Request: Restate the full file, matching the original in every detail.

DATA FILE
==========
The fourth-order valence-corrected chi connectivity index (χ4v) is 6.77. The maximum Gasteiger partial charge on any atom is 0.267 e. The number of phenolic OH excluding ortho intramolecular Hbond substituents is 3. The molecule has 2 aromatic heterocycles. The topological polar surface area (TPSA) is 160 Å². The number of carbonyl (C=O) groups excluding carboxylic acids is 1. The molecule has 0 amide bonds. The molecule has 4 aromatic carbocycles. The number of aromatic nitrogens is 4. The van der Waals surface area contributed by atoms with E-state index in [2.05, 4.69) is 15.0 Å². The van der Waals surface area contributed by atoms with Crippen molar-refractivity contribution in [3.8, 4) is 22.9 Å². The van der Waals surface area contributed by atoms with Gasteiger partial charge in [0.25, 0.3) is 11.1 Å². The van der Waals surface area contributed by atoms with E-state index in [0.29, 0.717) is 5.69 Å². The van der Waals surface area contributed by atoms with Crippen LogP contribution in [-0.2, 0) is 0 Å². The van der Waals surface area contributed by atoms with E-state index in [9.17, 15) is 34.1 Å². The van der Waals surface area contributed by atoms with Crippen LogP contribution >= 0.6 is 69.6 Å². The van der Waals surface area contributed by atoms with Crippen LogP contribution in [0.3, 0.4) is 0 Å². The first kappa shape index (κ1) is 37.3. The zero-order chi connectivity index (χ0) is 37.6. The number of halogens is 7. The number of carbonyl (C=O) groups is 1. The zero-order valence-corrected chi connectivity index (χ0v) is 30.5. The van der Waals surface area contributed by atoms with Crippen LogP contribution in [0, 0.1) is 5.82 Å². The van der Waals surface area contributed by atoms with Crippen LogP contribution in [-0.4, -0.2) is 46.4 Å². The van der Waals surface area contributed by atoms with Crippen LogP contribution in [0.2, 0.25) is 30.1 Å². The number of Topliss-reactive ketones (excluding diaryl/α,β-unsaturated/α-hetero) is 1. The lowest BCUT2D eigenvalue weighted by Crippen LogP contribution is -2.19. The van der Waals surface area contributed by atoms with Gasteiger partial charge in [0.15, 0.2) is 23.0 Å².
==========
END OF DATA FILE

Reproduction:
The fourth-order valence-corrected chi connectivity index (χ4v) is 6.77. The maximum Gasteiger partial charge on any atom is 0.267 e. The number of phenolic OH excluding ortho intramolecular Hbond substituents is 3. The molecule has 2 aromatic heterocycles. The topological polar surface area (TPSA) is 160 Å². The number of carbonyl (C=O) groups excluding carboxylic acids is 1. The molecule has 0 amide bonds. The molecule has 4 aromatic carbocycles. The number of aromatic nitrogens is 4. The van der Waals surface area contributed by atoms with E-state index in [2.05, 4.69) is 15.0 Å². The van der Waals surface area contributed by atoms with Crippen molar-refractivity contribution in [3.8, 4) is 22.9 Å². The van der Waals surface area contributed by atoms with Gasteiger partial charge in [0.25, 0.3) is 11.1 Å². The van der Waals surface area contributed by atoms with E-state index in [0.29, 0.717) is 5.69 Å². The van der Waals surface area contributed by atoms with Crippen LogP contribution in [-0.2, 0) is 0 Å². The van der Waals surface area contributed by atoms with E-state index in [9.17, 15) is 34.1 Å². The van der Waals surface area contributed by atoms with Crippen LogP contribution >= 0.6 is 69.6 Å². The van der Waals surface area contributed by atoms with Crippen LogP contribution in [0.3, 0.4) is 0 Å². The first kappa shape index (κ1) is 37.3. The zero-order chi connectivity index (χ0) is 37.6. The number of halogens is 7. The number of carbonyl (C=O) groups is 1. The zero-order valence-corrected chi connectivity index (χ0v) is 30.5. The van der Waals surface area contributed by atoms with Crippen LogP contribution in [0, 0.1) is 5.82 Å². The van der Waals surface area contributed by atoms with Crippen LogP contribution in [-0.4, -0.2) is 46.4 Å². The van der Waals surface area contributed by atoms with Crippen LogP contribution in [0.2, 0.25) is 30.1 Å². The number of Topliss-reactive ketones (excluding diaryl/α,β-unsaturated/α-hetero) is 1. The lowest BCUT2D eigenvalue weighted by Crippen LogP contribution is -2.19. The van der Waals surface area contributed by atoms with Gasteiger partial charge in [0.15, 0.2) is 23.0 Å².